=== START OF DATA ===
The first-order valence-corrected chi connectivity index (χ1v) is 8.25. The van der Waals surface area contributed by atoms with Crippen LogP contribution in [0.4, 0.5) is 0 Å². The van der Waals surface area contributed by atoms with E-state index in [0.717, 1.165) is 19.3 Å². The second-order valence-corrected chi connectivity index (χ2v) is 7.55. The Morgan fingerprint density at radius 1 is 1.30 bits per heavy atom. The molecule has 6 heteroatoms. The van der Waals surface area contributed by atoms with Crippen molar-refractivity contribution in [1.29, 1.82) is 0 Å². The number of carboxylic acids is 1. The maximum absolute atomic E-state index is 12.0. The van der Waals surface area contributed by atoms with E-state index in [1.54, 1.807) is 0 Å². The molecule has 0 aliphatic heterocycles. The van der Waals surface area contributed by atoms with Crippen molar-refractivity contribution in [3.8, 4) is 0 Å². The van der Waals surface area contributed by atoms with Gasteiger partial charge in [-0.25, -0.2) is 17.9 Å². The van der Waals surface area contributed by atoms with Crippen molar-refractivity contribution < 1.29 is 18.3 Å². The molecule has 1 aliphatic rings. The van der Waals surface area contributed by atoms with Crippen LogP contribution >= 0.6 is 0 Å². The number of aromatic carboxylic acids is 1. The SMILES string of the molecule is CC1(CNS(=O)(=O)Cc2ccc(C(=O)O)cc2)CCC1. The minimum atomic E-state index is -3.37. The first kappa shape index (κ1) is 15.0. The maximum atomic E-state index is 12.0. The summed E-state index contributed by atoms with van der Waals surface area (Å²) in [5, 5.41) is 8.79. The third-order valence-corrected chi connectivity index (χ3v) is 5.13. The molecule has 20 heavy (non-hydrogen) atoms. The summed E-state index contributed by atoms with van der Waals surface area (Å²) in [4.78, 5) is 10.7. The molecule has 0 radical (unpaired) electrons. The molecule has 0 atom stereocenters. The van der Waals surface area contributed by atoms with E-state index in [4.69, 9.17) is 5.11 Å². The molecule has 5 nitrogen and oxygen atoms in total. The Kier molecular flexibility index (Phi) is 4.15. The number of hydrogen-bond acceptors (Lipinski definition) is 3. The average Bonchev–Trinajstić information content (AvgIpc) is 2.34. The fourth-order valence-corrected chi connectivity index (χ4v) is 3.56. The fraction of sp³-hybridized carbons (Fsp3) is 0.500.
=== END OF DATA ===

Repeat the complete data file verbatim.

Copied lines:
The first-order valence-corrected chi connectivity index (χ1v) is 8.25. The van der Waals surface area contributed by atoms with Crippen LogP contribution in [0.4, 0.5) is 0 Å². The van der Waals surface area contributed by atoms with E-state index in [0.717, 1.165) is 19.3 Å². The second-order valence-corrected chi connectivity index (χ2v) is 7.55. The Morgan fingerprint density at radius 1 is 1.30 bits per heavy atom. The molecule has 6 heteroatoms. The van der Waals surface area contributed by atoms with Crippen molar-refractivity contribution in [1.29, 1.82) is 0 Å². The number of carboxylic acids is 1. The maximum absolute atomic E-state index is 12.0. The van der Waals surface area contributed by atoms with E-state index in [1.54, 1.807) is 0 Å². The molecule has 0 aliphatic heterocycles. The van der Waals surface area contributed by atoms with Crippen molar-refractivity contribution in [3.8, 4) is 0 Å². The van der Waals surface area contributed by atoms with Gasteiger partial charge in [-0.25, -0.2) is 17.9 Å². The van der Waals surface area contributed by atoms with Crippen molar-refractivity contribution < 1.29 is 18.3 Å². The molecule has 1 aliphatic rings. The van der Waals surface area contributed by atoms with Crippen LogP contribution >= 0.6 is 0 Å². The number of aromatic carboxylic acids is 1. The SMILES string of the molecule is CC1(CNS(=O)(=O)Cc2ccc(C(=O)O)cc2)CCC1. The minimum atomic E-state index is -3.37. The first kappa shape index (κ1) is 15.0. The maximum atomic E-state index is 12.0. The summed E-state index contributed by atoms with van der Waals surface area (Å²) in [5, 5.41) is 8.79. The third-order valence-corrected chi connectivity index (χ3v) is 5.13. The molecule has 20 heavy (non-hydrogen) atoms. The summed E-state index contributed by atoms with van der Waals surface area (Å²) in [4.78, 5) is 10.7. The molecule has 0 radical (unpaired) electrons. The molecule has 0 atom stereocenters. The van der Waals surface area contributed by atoms with E-state index in [4.69, 9.17) is 5.11 Å². The molecule has 5 nitrogen and oxygen atoms in total. The Kier molecular flexibility index (Phi) is 4.15. The number of hydrogen-bond acceptors (Lipinski definition) is 3. The average Bonchev–Trinajstić information content (AvgIpc) is 2.34. The fourth-order valence-corrected chi connectivity index (χ4v) is 3.56. The fraction of sp³-hybridized carbons (Fsp3) is 0.500.